Elections 2010: Money Can't Buy You Love

This week's election showed the Tea Party on the rise, America more deeply split, taxes and public spending in the crosshairs, with "me" winning out over "we." And yet these same elections also affirmed the commons.

The Trust for Public Land reports Americans voted up 80% of the local and State ballot measures to increase taxes or issue bonds for preserving public open space. This election scored the highest rate of passage for open space bonds since 2000. Even in Maine, where the Tea Party-backed candidate was elected governor, the Land For Future land conservation ballot passed with 59% support of the electorate.

In candidate races, the huge amounts of money spent didn't always decide the outcomes.
For example in Connecticut, voters elected Richard Blumenthal for Senator, even though Linda McMahon, World Wresting Entertainment's CEO, outspent him seven to one using over $40 million of her own money. Connecticut voters also replaced a Republican governor with an urban Democratic Mayor, Dan Malloy, who has a strong track record of job creation and environmental innovation.

The new governor of Colorado, John Hickenlooper, another urban mayor, is a pragmatist whose many successes have been accomplished by bringing people together rather then dividing them.

In California, Meg Whitman outspent Jerry Brown six to one in the governor's race, spending $160 million of her own money, and still lost. Proposition 23, which aimed to undermine the State's innovative climate legislation, was defeated despite the enormous inflow of funds from out-of-state corporate interests who supported it.

Why wouldn't the influence of big money determine all election outcomes? I'd argue it's because there are also other powerful influences on our voting behavior, like our neurological wiring.

The human mind is very complex, but essentially, we can divide it into three organizing systems: the fear system, the wanting system and the affiliative system. The fear and wanting systems are organized to deal with single issues and generate a single response. For example, if a bear comes out of the woods at you, you run fast, and while you are running, you are not thinking about what stocks you should sell. Simlarly if you see someone you really desire, and they respond to you, as you begin to cuddle up, you get pretty focused on your single objective and are not likely to be thinking about the federal deficit.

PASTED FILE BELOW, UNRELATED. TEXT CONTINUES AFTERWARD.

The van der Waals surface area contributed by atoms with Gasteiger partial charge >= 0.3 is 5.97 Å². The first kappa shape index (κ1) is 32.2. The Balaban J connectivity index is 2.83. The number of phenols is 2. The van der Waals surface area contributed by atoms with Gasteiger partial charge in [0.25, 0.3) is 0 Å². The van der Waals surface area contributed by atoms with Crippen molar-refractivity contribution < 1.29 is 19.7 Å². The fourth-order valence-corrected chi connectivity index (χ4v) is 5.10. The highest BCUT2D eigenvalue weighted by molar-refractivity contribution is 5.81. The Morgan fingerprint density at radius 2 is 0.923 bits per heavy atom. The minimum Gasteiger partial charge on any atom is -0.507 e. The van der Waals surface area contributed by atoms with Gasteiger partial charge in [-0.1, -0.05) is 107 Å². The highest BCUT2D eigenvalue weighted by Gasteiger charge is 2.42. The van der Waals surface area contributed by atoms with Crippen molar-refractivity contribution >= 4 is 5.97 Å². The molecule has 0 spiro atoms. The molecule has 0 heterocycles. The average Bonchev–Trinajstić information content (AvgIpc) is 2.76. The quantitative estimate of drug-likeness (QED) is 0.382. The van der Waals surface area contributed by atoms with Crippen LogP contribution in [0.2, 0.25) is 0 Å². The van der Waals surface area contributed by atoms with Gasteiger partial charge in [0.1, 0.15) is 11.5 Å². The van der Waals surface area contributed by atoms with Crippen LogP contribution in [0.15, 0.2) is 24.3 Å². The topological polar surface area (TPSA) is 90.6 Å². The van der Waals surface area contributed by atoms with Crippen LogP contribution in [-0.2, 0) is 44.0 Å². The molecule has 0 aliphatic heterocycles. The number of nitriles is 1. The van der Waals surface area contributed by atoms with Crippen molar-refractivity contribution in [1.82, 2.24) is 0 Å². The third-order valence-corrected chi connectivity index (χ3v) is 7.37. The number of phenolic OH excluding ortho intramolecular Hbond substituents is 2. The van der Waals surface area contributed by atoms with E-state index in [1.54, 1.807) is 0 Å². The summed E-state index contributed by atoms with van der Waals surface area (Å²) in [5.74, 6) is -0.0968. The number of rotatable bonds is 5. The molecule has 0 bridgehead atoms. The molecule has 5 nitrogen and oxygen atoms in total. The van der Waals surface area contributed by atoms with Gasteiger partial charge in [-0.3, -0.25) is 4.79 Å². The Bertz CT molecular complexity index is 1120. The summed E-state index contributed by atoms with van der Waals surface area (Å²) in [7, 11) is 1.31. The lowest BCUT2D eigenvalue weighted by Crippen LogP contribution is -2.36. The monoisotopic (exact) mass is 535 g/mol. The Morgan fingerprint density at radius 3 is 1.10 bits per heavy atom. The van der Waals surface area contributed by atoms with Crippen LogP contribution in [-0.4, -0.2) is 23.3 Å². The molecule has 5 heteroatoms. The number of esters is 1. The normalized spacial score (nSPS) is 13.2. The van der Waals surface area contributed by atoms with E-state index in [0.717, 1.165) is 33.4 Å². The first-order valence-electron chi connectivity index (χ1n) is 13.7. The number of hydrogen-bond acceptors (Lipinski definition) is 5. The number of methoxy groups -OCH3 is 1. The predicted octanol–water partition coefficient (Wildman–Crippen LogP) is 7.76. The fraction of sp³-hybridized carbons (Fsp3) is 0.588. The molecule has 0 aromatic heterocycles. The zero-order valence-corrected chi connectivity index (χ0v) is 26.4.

But the affiliative system, which is the one through which we have complex social relations, is the only one that easily integrates complexity. Family and communal life are mediated through the affiliative system. They often raise complex questions in which we have to balance current and future needs, love, patience and frustration to maintain a healthy balance.

The reason why voters were willing to increase taxes for land preservation was because it appealed to the affiliative system, which is evolutionarily designed to relate to the commons. In general, solutions to our intertwined environmental and social problems are more likely to succeed when they appeal to our affilative system. Policies that appeal to the fear system are more likely to turn the voter off.

For a great discussion of neurological wiring and how it influences our policy thinking on things like climate and environment, see Dan Siegel's brilliantly compressed talk at the Climate, Mind and Behavior symposium [hyperlink]earlier this year.

The Tea Party's message in general targets the fear system. The onslought of corporate-funded messages also typically aims at generating fear. In the fear mode, we are incapable of complex thinking. So when the message is " higher taxes threaten the economy," it's hard to think, "but a large deficit also threatens our economy."

The interesting aspect of the mid-term election results is that in many of the races where the most was spent the most on negative, fear-based campaigns, voters also supported pro-environmental candidates and ballot initiatives.

My takeaway is this: The American people know we need to invest in our communities, that we need to rebuild the local economies and preserve the environment that we share, raise our standards of education for all schools and get our collective fiscal house in order. When non-ideological, pragmatic candidates call on us to work together for the common good, we respond with American can-do spirit. Despite our increasingly fear-based politics, Americans are quite capable of voting and acting affiliatively.